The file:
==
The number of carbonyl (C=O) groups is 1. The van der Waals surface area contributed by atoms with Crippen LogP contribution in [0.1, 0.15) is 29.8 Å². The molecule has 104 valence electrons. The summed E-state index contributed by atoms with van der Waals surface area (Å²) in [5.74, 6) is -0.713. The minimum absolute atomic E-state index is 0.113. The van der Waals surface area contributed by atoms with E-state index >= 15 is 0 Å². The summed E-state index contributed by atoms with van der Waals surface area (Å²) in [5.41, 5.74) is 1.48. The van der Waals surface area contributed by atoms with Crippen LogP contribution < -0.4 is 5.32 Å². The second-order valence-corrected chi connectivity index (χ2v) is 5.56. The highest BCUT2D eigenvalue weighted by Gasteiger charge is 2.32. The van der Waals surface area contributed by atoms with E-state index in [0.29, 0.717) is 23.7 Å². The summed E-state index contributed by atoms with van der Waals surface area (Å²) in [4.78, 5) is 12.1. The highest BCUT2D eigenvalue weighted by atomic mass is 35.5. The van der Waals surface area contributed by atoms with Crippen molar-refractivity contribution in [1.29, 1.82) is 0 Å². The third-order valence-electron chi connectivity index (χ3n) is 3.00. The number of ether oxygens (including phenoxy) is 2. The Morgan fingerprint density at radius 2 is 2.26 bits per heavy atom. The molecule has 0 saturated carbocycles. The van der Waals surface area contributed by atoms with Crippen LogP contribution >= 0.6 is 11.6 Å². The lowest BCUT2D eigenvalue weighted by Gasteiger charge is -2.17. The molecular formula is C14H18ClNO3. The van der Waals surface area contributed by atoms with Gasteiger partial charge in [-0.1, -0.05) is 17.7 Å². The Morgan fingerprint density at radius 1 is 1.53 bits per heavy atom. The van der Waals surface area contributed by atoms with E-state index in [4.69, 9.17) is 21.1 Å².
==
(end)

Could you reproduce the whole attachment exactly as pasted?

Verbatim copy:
The number of carbonyl (C=O) groups is 1. The van der Waals surface area contributed by atoms with Crippen LogP contribution in [0.1, 0.15) is 29.8 Å². The molecule has 104 valence electrons. The summed E-state index contributed by atoms with van der Waals surface area (Å²) in [5.74, 6) is -0.713. The minimum absolute atomic E-state index is 0.113. The van der Waals surface area contributed by atoms with E-state index >= 15 is 0 Å². The summed E-state index contributed by atoms with van der Waals surface area (Å²) in [5.41, 5.74) is 1.48. The van der Waals surface area contributed by atoms with Crippen LogP contribution < -0.4 is 5.32 Å². The second-order valence-corrected chi connectivity index (χ2v) is 5.56. The highest BCUT2D eigenvalue weighted by Gasteiger charge is 2.32. The van der Waals surface area contributed by atoms with E-state index in [0.29, 0.717) is 23.7 Å². The summed E-state index contributed by atoms with van der Waals surface area (Å²) in [4.78, 5) is 12.1. The highest BCUT2D eigenvalue weighted by atomic mass is 35.5. The van der Waals surface area contributed by atoms with Crippen molar-refractivity contribution in [1.29, 1.82) is 0 Å². The third-order valence-electron chi connectivity index (χ3n) is 3.00. The number of ether oxygens (including phenoxy) is 2. The Morgan fingerprint density at radius 2 is 2.26 bits per heavy atom. The molecule has 0 saturated carbocycles. The van der Waals surface area contributed by atoms with Crippen LogP contribution >= 0.6 is 11.6 Å². The lowest BCUT2D eigenvalue weighted by Gasteiger charge is -2.17. The molecular formula is C14H18ClNO3. The van der Waals surface area contributed by atoms with Gasteiger partial charge in [-0.1, -0.05) is 17.7 Å². The Morgan fingerprint density at radius 1 is 1.53 bits per heavy atom. The van der Waals surface area contributed by atoms with E-state index in [4.69, 9.17) is 21.1 Å².